Furthermore, for many years past it has been getting harder for Britain to keep up the pace. There are two main reasons for this: the increasing severity of foreign competition and the steady growth of her own population. When Britain became an industrial nation, about a century ago, she had the field almost to herself, and for a



long time she made something like monopoly profits. But little by little other nations began to take a hand in the game, so that to keep her foreign trade against competition Britain had to work harder, produce more efficiently, and sell more cheaply. That was the only way that she could support her population. Also, that population was rapidly growing. In other words, it was getting harder to feed British mouths, and there were ever more British mouths to feed.
Britain's present economic difficulties are no recent development. They are of long standing. As far back as the year 1872 the balance of trade began to run against her; that is, her exports fell below her imports. And the balance of trade has continued to run pretty steadily against her ever since. Of course, Britain has covered the balance by "invisible exports" like shipping services, banking profits, and returns of capital invested abroad. Nevertheless, the fact remains that it became increasingly difficult to support her population.
As a matter of fact, not all her population was properly supported. The widespread poverty in England's great cities and industrial centres has long been proverbial, and England's poor consisted not merely of her degenerate pauper elements, who were practically unemployable, but also of many persons able and willing to work yet unable to find work, or able to find it only part of the time. The result was a vast mass of people underfed, living from hand to mouth, and dependent upon public or private charity. Their numbers were disclosed during the war, when Britain's man power was systematically examined by draft boards to determine their physical fitness for military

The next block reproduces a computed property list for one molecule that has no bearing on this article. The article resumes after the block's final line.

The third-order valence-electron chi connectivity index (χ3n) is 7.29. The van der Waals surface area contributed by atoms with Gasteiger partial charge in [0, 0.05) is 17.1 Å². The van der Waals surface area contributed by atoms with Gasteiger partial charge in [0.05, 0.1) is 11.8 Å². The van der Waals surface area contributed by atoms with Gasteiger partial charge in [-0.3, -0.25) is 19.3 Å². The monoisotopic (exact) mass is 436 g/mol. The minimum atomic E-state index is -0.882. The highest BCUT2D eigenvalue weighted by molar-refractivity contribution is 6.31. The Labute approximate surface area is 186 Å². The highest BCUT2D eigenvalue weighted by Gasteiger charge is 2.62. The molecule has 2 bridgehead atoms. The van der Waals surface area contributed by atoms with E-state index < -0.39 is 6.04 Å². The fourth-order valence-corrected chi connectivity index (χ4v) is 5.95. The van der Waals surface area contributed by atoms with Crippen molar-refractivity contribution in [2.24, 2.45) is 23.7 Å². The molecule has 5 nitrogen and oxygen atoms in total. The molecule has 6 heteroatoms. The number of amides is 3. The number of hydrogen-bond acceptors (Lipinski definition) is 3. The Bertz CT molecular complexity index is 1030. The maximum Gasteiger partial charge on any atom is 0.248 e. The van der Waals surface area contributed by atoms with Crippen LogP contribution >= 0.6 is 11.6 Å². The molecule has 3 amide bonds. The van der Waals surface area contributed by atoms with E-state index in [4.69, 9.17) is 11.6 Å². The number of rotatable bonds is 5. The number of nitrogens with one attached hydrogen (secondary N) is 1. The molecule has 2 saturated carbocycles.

service. The amount of physical unfitness due, not to inborn degeneracy, but to poor living conditions, which those examinations disclosed was far greater than had been previously imagined.
Of course, during the war living conditions among the poor were much improved. Millions of men went off to fight, while every able-bodied man and woman left at home was sure of a job to keep Britain's war machine supplied. The problem of unemployment virtually disappeared. But this was an artificial, unhealthy situation which could not last and which was bound to be followed by an acute reaction. Britain was mortgaging her future by huge taxes and loans which would have to be repaid. The war once over, back came the millions of soldiers demanding jobs, while at the same time the war boom collapsed in that great industrial depression which hit not only England but the whole world as well. With markets everywhere disorganized, and with some of her best customers, like Germany and Russia, more or less out of business, Britain's foreign trade was hit a body blow and her whole industrial life slowed down. Once more the spectre of unemployment raised its ugly head. To avert wholesale semistarvation, the British Government supplemented existing measures of poor relief by a great system of unemployment insurance. The need for such action is shown by the numbers of persons applying for assistance. Since the year 1920, when the system went into effect, averages of from 1,000,000 to 1,800,000 persons have been assisted as totally unemployed, while the number of persons assisted as being only partially employed has averaged about 500,000. These people, be it remembered, are